As this era of abundance unfolded, practices and institutions that stood in the way of self-fulfillment came under "sustained and furious assault". The civil rights movement fought racism. Women fought discrimination in hiring and promotion. Sexual taboos were overturned. Alternative lifestyles proliferated.
People's reactions to these sweeping societal changes increasingly determined their political allegiances. "On the left were arrayed those elements of American society most open to the new possibilities of mass affluence and most eager to explore them … At the same time, however, many on the left harbored a deep antagonism toward the institutions of capitalism and middle-class life that had created all those glittering new possibilities. On the right, meanwhile, were the stalwart defenders of capitalism and middle-class mores. But included in their number were the people most repelled by and hostile to the social and cultural ferment that capitalism and middle-class mores were producing."
Lindsey believes the most important story is that the majority of Americans who are not passionate political partisans have been gradually forging a "libertarian synthesis" that allows for individualized pursuits of self-fulfillment while supporting capitalism, rule of law, and intact families—a balance of personal freedom and personal responsibility. "Most Americans … embrace the traditional, Middle American values of patriotism, law and order, the work ethic, and commitment to family life. At the same time, however, they hold attitudes on race and sex that are dramatically more liberal than those that held sway a generation or two ago." Lindsey argues that this synthesis, as yet unrecognized by the major U.S. political parties, is the basis of the social order of the 21st century.
The book has a copyright date of 2007, but appears to have been written before the 2006 congressional elections. I found myself wondering how well the apparent sharp left turn in American politics since then fits Lindsey's hypothesis. As the Collab noted the other day, there is an anti-market cacophony in the air these days. It feels like the mirror image of the late 1970s, when Keynesian economics was so thoroughly discredited that President Carter felt compelled to support deregulation and appoint Paul Volcker as Chairman of the Federal Reserve Bank. Now, "your own men", as Mr. Zachar would say, such as Ben Bernanke and Henry Paulson are advocating increased regulation.
Michael Bonderer adds:
Relatedly, check out the good piece in Time magazine by Nathan Thornburgh on the Libertarians' freedom agenda and how it's transforming America's political landscape and the potential for the "Naderization" of McCain in a few states.
As a very serious collector of art, I see people buy art for the purpose of investment all the time. I'm asked to give my opinion on the worth of a particular piece of art a few times a month. When the public sees headlines touting record price for Van Gogh, Renoir or Matisse, they rush out to buy art for investment. Some major companies have also put the shareholders at "art market risk" by owning large collections of art for investment purposes. The cottage industry of consultants that has sprung up dealing with the art investment field is full of swindlers, thieves, liars and cheats. The consultants, dealers, and auction houses are the ones who profit, not the average collector. Even some reputable dealers have been known to sell fakes, such as works by Dali, which are 99% fake (except for his signature). While it is possible to make some money in the art market, it is very improbable for the collector to profit. A collector should stick to buying art he loves, has beauty, wants to display forever, and is willing to bequeath to a relative or museum upon death. The art hanging on our walls and in our collections is owned by history, and we are merely the caretakers of the art. Incidently, despite the spin by Sotheby's and others, the mid-range market for good Impressionist art is rather soft. There are also some good prices to be found in the Old Masters. I used to tell my lovely wife that the price of good mid-range art fluctuates inversely with the number of margin calls on the Street.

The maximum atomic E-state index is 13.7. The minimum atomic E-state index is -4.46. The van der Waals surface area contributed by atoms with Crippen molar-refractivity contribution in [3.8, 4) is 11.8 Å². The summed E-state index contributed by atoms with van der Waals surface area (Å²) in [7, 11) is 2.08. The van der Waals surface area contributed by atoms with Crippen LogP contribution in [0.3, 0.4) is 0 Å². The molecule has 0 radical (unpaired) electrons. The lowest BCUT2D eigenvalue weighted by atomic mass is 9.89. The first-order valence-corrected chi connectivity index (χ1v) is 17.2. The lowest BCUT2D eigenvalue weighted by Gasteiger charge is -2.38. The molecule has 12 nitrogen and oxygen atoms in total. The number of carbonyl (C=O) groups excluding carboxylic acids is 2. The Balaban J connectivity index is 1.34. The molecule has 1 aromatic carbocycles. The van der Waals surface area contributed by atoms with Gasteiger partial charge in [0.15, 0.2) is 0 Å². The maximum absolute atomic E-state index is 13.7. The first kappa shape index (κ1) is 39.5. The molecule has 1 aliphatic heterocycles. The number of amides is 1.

Sam Marx remarks:
I believe a lot of modern art is a fraud. Jackson Pollock's splatter paintings — how can anyone take them seriously? Yet they are sold for millions of dollars. A painting (not a Pollock) hung in the Museum of Modern Art in NYC for a number of years before it was discovered to be upside down.
Marion Dreyfus critiques:
Your grasp of modern art is not strong; if you know the continuum of the field's development, you would not say that. It marks a yahoo sensibility, alas. There are fraudulent practitioners, but Pollock is not one. Suffice to say there are less well researched and annotated and revered artists around to pick on. In general, if you are going to pick on frauds and fakes, better to pick on a very current artist whose chops are not yet firmly implanted in the historical record and universally accepted.
Just as there are 'collectors' without an ounce of sophitication in what they are amassing, there are quick-buck artists eager to make use of the investing/collecting sensibility when they adjudge the market to be a bunch of gullible wallets circling for a kill.
And though it sounds foolish, because much of modern art is nonrepresentational, if the artist is not present while the museum hangs the piece, it is forgivable if the canvas is not the way the artist intended: The average viewer could not tell which side was intended to be down, which up, so one ought not hold the museum guilty for such an understandable error.
Sam Marx retorts: